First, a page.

Growing up in a gender-fluid household with her mother as the breadwinner informs this artist’s story from its inception: an absence of prescribed gender roles left her confused when she left home to study in Brighton and became well-acquainted with everyday sexism. Realising that women are insidiously given a subset of unwritten conventions, as well as being encouraged to ‘decorate’ themselves accordingly, Mosse delved into feminist prose and arrived at her project aimed at deconstructing the female subject through movement. “I left home and really started to understand societal pressures,” she says. “I felt really dissatisfied with my own life.” Reading through core texts from feminist pioneers such as Judith Butler, Andrea Dworkin and Simone de Beauvoir enabled Mosse to explore the heady world of poststructuralist, gender-redefining literature. “It was so nice to feel like someone actually understood you,” she beams. “I knew I wanted the world to adapt to be more equal, but it’s really hard to articulate it. But once I did some extensive feminist research I started to find my answers.”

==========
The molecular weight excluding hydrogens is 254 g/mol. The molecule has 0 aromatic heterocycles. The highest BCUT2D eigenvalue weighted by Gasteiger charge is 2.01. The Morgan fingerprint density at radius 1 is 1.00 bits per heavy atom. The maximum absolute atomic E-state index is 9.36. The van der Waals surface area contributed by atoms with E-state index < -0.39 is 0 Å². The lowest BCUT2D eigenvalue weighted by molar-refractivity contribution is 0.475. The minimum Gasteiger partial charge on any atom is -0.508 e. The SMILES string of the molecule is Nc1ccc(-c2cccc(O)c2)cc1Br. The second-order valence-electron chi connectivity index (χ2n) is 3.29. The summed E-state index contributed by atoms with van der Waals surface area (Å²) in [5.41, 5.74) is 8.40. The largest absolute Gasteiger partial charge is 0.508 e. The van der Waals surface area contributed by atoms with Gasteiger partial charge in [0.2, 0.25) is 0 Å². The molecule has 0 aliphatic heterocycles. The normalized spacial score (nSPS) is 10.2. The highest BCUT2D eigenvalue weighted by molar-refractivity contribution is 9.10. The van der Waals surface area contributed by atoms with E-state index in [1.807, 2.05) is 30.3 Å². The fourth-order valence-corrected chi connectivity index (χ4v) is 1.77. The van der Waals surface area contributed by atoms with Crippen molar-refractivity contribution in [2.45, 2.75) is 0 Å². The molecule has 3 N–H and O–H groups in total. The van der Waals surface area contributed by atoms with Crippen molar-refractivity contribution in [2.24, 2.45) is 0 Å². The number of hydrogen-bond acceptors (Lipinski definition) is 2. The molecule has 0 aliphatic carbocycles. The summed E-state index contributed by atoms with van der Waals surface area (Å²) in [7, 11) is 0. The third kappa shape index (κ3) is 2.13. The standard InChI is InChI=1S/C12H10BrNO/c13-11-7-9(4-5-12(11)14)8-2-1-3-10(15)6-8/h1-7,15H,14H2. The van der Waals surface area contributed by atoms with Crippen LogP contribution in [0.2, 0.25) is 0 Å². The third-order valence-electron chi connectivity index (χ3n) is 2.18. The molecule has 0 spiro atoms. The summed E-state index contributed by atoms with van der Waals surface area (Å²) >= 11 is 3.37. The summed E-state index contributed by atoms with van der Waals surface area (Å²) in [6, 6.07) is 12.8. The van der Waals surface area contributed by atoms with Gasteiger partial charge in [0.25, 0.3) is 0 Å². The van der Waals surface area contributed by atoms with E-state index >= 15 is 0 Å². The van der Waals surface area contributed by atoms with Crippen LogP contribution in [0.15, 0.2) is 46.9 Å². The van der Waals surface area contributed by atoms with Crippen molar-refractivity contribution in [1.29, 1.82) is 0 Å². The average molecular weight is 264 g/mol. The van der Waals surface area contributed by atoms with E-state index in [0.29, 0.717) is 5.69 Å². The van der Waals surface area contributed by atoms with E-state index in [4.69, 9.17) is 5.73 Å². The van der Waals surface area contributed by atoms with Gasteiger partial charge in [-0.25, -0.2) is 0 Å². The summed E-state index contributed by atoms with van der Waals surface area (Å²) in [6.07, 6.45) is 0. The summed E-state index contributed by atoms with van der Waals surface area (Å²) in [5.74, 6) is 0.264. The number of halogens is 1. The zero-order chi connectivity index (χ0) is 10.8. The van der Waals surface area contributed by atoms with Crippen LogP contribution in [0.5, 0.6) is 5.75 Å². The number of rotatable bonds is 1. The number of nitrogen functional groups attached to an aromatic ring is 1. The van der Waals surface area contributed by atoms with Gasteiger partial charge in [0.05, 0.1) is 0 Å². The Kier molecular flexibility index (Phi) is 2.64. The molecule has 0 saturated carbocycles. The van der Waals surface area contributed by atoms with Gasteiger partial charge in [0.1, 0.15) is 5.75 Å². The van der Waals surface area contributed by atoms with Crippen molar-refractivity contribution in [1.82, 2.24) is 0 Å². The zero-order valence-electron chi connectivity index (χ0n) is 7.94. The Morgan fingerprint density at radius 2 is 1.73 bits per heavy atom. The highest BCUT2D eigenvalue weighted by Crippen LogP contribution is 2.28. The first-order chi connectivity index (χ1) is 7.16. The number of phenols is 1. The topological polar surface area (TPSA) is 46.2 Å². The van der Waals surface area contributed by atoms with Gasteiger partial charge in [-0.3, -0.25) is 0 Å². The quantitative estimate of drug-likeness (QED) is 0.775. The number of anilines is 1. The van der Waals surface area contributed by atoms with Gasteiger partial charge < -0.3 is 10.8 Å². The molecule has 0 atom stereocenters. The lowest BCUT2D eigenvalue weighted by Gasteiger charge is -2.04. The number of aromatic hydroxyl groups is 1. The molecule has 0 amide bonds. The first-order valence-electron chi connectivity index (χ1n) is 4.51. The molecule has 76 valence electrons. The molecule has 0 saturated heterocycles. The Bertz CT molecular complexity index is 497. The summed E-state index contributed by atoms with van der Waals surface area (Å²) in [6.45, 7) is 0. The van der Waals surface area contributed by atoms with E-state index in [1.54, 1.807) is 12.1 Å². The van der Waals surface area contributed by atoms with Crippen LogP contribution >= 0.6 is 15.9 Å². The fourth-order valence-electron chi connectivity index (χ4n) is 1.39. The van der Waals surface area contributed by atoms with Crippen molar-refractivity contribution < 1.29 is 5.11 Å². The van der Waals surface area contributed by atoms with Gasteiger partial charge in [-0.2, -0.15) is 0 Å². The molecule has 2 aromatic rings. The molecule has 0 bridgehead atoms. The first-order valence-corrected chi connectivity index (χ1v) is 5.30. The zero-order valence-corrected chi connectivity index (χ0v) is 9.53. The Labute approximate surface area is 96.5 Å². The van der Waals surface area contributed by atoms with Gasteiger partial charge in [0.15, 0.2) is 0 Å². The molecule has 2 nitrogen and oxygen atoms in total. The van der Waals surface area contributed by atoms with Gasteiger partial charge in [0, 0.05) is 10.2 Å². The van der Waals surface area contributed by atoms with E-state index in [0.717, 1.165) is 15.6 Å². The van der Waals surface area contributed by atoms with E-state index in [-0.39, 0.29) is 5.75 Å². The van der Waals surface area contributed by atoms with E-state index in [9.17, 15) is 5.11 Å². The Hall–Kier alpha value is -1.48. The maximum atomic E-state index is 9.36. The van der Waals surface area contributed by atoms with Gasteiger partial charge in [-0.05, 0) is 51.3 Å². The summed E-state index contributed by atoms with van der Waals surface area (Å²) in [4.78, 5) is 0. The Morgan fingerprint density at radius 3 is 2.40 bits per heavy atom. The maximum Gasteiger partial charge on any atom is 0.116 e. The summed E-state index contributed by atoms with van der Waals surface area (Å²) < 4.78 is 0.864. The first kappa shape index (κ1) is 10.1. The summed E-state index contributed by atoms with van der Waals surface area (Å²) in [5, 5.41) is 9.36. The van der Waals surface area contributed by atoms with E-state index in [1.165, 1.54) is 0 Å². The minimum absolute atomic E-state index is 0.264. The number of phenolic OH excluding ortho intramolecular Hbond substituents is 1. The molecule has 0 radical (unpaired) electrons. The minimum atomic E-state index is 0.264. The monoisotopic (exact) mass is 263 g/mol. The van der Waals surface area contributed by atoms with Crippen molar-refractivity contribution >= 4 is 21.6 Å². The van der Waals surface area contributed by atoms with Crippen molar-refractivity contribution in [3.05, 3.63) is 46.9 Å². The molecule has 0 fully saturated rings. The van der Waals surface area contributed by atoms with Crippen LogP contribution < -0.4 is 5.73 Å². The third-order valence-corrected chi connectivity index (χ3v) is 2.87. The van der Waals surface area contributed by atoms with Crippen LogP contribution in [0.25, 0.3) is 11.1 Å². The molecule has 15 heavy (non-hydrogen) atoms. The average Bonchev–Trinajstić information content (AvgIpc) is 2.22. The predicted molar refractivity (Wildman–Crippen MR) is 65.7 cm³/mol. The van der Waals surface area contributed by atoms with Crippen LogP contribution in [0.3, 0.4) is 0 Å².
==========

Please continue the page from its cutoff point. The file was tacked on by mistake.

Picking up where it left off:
“Feminism is so many different things now that it’s hard to contain it. How do you know where to be?” – Martha Mosse
In a climate where mobilisation is increasingly difficult, particularly in a fragmented post-capitalist era where freedom of opportunity is sold to us rather than given, it’s refreshing to see an artist using her physicality as a canvas for reactionary protest. “I started with art and it was so tangible as I built these things,” says Mosse. “Then I danced within them, and then destroyed them, so it was a really nice cycle. It was such an emotive experience, and it’s something people can relate to.”
Too often the propensity to over-theorise radical movements kills any kind of material action, and the more abstract feminism – and a politics of equality more generally – becomes, the less inclined we are to actually fight against the systems that contain us. Perhaps that’s why creatives like Mosse are so refreshing – they breathe life back into a stunted dialogue. By picking apart jaded tropes of womanhood through the body, as the artist does, feminist thought is given a much-needed reboot. “I think radicalism has gone out of feminism, from fear of being trolled,” she says. “Nobody is allowed to have an opinion without upsetting someone. And it’s within the movement, as well. Feminism is so many different things now that it’s hard to contain it. How do you know where to be?”